Congressman McNerney in Afghanistan, meets with President Karzai

Describes streets of Kabul as crowded with 'bustling marketplaces'

Congressman Jerry McNerney (D-Pleasanton) is in Afghanistan meeting with President Karzai and military leaders.

The Congressman was asked to travel to the war-torn country to assess the situation on the ground first hand.

He sent the following report to the Pleasanton Weekly:

I'm writing to you from Kabul, Afghanistan where I've traveled as part of a bipartisan congressional delegation. I've come here to see for myself the current state of affairs in Afghanistan, ask questions of our military leaders and the Afghan government and spend time with our men and women in uniform.

It's now the end of a whirlwind day of activity, and I'm glad to have a moment to reflect on my experiences and share my thoughts with you.

When I landed in Kabul today the weather was hazy and cool. We left the airport and traveled through Kabul and points near the city where we saw a number of Afghan civilians along the roads and in crowded and bustling marketplaces. The majority of the people on the streets of Kabul were men, but there were women out in the city as well and some were not dressed in full burkas, a change from rule under the Taliban. With so much conflict throughout the country and region, it was heartening to see day-to-day activity continuing and an active local economy.

Shortly after we arrived, we went to meet with President Karzai. The offices of the president were modest and the congressional delegation was joined by senior advisers to the Afghan government as well as other presidential staff. The visit was an opportunity for the congressional delegation to question him about the country's political and economic situation.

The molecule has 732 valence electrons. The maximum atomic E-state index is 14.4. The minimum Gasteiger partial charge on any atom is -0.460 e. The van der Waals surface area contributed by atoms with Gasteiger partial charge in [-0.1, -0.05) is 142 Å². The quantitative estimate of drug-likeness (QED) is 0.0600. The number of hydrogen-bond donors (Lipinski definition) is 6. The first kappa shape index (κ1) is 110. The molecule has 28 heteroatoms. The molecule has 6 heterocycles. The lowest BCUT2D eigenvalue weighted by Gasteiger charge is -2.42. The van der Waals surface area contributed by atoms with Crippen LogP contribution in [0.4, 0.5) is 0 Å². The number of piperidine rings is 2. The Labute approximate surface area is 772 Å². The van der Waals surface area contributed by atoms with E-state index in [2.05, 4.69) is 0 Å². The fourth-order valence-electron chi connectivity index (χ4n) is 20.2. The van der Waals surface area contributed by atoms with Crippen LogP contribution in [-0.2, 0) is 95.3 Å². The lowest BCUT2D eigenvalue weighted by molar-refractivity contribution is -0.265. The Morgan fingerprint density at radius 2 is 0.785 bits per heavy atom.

Karzai laid out the challenges in Afghanistan as he viewed them, and we had an opportunity to discuss a wide range of issues. I pressed him directly about his commitment to ending corruption, which I consider essential to both America's military support for his country, and for the ultimate success of democracy in Afghanistan. Karzai acknowledged that serious problems still exist and more needs to be done to address the situation.

After our meeting, I visited with soldiers stationed here, including several Californians. They told me about their families, and I could tell how much they miss everyone back home. They are very proud to be serving their country and showed a lot of enthusiasm for their work. I shared with them how much we appreciate their sacrifice.

Over the next days, I'll continue on with the congressional delegation's travel to other parts of the country and discussions with our senior military leaders on the president's proposal for our involvement in the region.

We have many difficult decisions ahead about sending additional troops to Afghanistan. I'm grateful for the opportunity to see firsthand the situation and use what I've learned here to make informed decisions in the coming months.

I hope to see many of you soon after my return home and look forward to sharing more about my trip.

(If you'd like to share your thoughts with the Congressman, email him directly at

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